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Terminology II

Common terminology in the mortgage industry Part II

Federal Reserve System The central federal banking system that regulates and provides services to member commercial banks. Also has the responsibility for conducting federal monetary policy.  
Chain of title The chronological order of conveyance of a parcel of land from the original owner to the present owner.
Appreciation The increase in the value of a property that has occurred over time.
Amortization Periodic payments on a loan requiring payment of enough principal and interest to ensure complete repayment of the loan by the end of the loan term.  
Payment Shock A sudden large increase in a monthly mortgage payment as a result of an adjustable-rate mortgage or through a refinance with new financing terms.  
Originator   One who, for a fee or compensation, negotiates, arranges, or offers to negotiate or arrange a mortgage loan between a mortgage lender and one or more individuals; or to place, assist in placing, or find a mortgage loan for one or more individuals.
Market Value The highest price a buyer is willing to pay, and the lowest price a seller is willing to accept for real property. It may be different from the price the property could actually be sold for at a given time.
Mortgage Insurance Insurance that indemnifies the lender against default by the borrower; required when the borrower has less than a 20% equity position in a property.  
Loan to Value The relationship between the amount of the mortgage loan and the appraised value of the property or the purchase price, whichever is lower, expressed as a percentage.  
Initial Cap   A limit on the amount an interest rate can increase during the first adjustment period for an ARM loan.
Assets Total resources/items owned by an individual or business which can be converted into cash, such as property, investments, savings, or real estate.
Collateral Property pledged as security for a debt.
Deed restriction   A clause in a deed that limits the use of land.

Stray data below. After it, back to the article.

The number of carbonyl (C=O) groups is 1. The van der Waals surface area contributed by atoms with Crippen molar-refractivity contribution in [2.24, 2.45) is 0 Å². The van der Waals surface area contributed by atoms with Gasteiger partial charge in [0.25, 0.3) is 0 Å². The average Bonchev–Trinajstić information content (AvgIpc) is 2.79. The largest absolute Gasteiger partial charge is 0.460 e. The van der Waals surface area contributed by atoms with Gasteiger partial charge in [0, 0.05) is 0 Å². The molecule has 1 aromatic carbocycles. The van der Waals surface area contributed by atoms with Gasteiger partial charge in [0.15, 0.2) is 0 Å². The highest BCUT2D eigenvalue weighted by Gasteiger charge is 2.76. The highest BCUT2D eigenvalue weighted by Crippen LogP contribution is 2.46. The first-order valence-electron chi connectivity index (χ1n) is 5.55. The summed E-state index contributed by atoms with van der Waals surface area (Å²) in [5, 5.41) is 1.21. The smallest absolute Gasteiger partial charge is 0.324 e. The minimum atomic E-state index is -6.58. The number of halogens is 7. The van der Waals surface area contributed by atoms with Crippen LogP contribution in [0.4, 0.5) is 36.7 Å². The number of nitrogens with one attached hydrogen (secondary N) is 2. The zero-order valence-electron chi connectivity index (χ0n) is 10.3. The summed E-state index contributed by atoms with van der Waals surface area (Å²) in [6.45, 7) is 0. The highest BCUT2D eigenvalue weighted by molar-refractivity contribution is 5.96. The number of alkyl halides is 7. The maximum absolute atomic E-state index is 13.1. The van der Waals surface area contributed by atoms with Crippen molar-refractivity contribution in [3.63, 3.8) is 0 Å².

Sales Contract A legally binding agreement between a buyer and seller detailing the terms and conditions of the sale of real estate.  
Recording The process through which documents concerning title to a property are entered into the public records.  
Conforming loan   A mortgage that meets all requirements and is therefore eligible for purchase by Fannie Mae and/or Freddie Mac.
Equity The difference between the fair market value of a property and the current balances of any liens against the property.  
Equal Credit Opportunity Act (ECOA)   A federal law that requires lenders to make credit available without discrimination on the basis of race, color, religion, national origin, age, sex, marital status, or receipt of income from public assistance programs.
Federal Housing Administration (FHA) A division of the Department of Housing and Urban Development. Its main activity is to insure residential mortgage loans made by private lenders, and to set standards and guidelines for underwriting and approving the mortgage loans it insures.  
Government National Mortgage Association (Ginnie Mae) A government sponsored enterprise created by Congress to guarantee securities backed by FHA, VA, and RHS loans.  
Rate Lock A lender’s guarantee that the interest rate quoted will be valid for a specific number of days.
Truth in Lending Act A federal law that protects consumers by requiring lenders to use uniform standards for disclosing the cost of credit and by requiring truthful advertising of credit.  
Created by: go2training